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  Excuses Alcoholics Make
Floyd P. Garrett, M.D.

By the time a chronic addictive process such as alcoholism has become frankly problematic it has invariably acquired a complex and sophisticated array of psychological defense mechanisms aimed at protecting its continued existence by minimizing the cognitive dissonance the addict experiences as a result of his progressively irrational self- and usually other- harmful behavior.

Though he imagines himself to be free - perhaps even freer than free!- and though he will (because he is unable to) brook no contradiction to his will, the addict is nevertheless completely controlled by and under the thumb of his addiction.

In fact his behavior is not determined by his own will at all but by the will of the addiction that now constitutes and constructs his reality. For in addiction, the true self is suppressed or eclipsed and the false self -the addicted self- installed in its place as a kind of Vichy regime to execute the imperatives of its lord and master, addiction. The addict, that is, supposes that he is making his own choices when in fact they are being made for him by his addiction. Yet obvious as this may be and frequently is to those around him, it is normally the most difficult thing of all for the addict himself to grasp or admit.

The will of the addiction is a blind biological process that is endlessly questing for gratification and satiation, regardless of the consequences to the individual himself. Though such satiation and gratification may be transiently obtained they are inherently ephemeral, indeed, self-undermining states that are quickly followed by a return of the original distress. The addict purchases an all too brief remission of his dysphoria(bad feeling) at the cost of added misery on the other side. Addiction is thus a kind of Faustian Bargain.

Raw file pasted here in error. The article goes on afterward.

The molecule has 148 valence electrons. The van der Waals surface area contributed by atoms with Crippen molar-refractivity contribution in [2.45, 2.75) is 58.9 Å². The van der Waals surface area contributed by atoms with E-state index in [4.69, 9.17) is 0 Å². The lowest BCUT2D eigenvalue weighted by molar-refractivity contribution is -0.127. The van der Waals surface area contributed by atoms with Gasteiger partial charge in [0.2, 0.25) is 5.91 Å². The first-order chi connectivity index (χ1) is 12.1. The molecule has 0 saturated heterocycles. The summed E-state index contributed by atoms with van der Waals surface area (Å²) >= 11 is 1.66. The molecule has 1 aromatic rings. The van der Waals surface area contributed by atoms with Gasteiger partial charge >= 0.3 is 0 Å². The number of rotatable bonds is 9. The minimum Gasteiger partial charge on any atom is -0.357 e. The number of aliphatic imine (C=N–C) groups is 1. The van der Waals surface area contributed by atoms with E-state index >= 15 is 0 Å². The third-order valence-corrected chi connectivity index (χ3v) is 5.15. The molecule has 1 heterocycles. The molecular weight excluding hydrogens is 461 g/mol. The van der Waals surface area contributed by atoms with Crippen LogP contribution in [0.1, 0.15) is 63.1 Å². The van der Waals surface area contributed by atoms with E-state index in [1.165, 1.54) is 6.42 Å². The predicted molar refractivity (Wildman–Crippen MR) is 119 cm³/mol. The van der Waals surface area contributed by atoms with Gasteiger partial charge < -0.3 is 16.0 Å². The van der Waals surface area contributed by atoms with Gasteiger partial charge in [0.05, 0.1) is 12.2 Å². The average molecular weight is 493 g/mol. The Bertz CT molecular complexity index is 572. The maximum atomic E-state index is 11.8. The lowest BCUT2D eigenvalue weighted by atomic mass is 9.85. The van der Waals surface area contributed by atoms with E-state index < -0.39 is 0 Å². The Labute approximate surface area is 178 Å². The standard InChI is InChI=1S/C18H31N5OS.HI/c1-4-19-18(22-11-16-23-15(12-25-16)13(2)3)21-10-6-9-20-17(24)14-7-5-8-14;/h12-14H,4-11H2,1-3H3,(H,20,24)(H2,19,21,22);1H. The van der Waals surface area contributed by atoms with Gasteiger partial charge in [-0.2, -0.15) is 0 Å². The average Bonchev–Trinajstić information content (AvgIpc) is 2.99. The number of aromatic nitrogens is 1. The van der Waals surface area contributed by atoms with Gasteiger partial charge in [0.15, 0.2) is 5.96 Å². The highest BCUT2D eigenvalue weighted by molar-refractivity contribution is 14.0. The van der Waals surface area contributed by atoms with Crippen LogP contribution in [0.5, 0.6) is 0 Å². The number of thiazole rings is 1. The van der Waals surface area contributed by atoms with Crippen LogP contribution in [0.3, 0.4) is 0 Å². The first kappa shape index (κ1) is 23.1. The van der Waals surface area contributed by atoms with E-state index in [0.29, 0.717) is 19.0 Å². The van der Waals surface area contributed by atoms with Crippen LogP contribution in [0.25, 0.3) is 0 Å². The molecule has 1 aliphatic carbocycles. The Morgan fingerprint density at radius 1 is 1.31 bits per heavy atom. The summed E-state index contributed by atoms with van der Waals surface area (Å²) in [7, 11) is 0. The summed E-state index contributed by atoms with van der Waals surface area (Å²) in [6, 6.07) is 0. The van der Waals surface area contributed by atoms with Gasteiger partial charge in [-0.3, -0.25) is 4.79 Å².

Addiction also resembles the fabled perpetual motion machine that runs of itself - while the plight of the individual addict is precisely that of the unfortunate soul who holds a wolf by its ears. In such a predicament both holding on and letting go seem equally undesirable - even calamitous.

Because addiction is a stereotyped and fundamentally inhuman process it produces predictable signs and symptoms that may be used to gauge the degree of its progress as it penetrates and invades the personality of the individual afflicted by it. One set of symptoms of addiction are the customary excuses the addict makes to himself and others for the irregularities of thinking and behavior foisted upon him and those around him by his addiction.

Common stereotyped addictive defenses include but are by no means limited to the following:


  • Problem? What problem?

Primitive and unconscious denial is classified as a psychotic defense mechanism because it denies or distorts reality itself. Those in the grip of psychotic denial are literally out of touch with reality. Thus an alcoholic with multiple and perfectly obvious negative consequences from his pathological drinking(legal, health, marital and job problems) may, difficult as this is to believe, indignantly and -from his perspective- honestly deny that he has a serious problem with alcohol. He doesn't know what people who criticize his drinking are talking about - and he is genuinely hurt and offended at what he perceives to be their unfair and unreasonable attacks upon him. He often reacts to expressions of concern about his drinking with self-pity, resentment, and -of course- more drinking.

  • I'm not THAT bad!

Minimization and downplaying of the problems connected with addiction fill in the gaps and take up the slack left by the failure of psychotic denial to adjust reality completely to the requirements of the addiction. The addict admits that difficulties exist - but he stoutly maintains, frequently in the face of an astonishing and rapidly accumulating mountain of evidence to the contrary, that they are not really as bad as others make them out to be.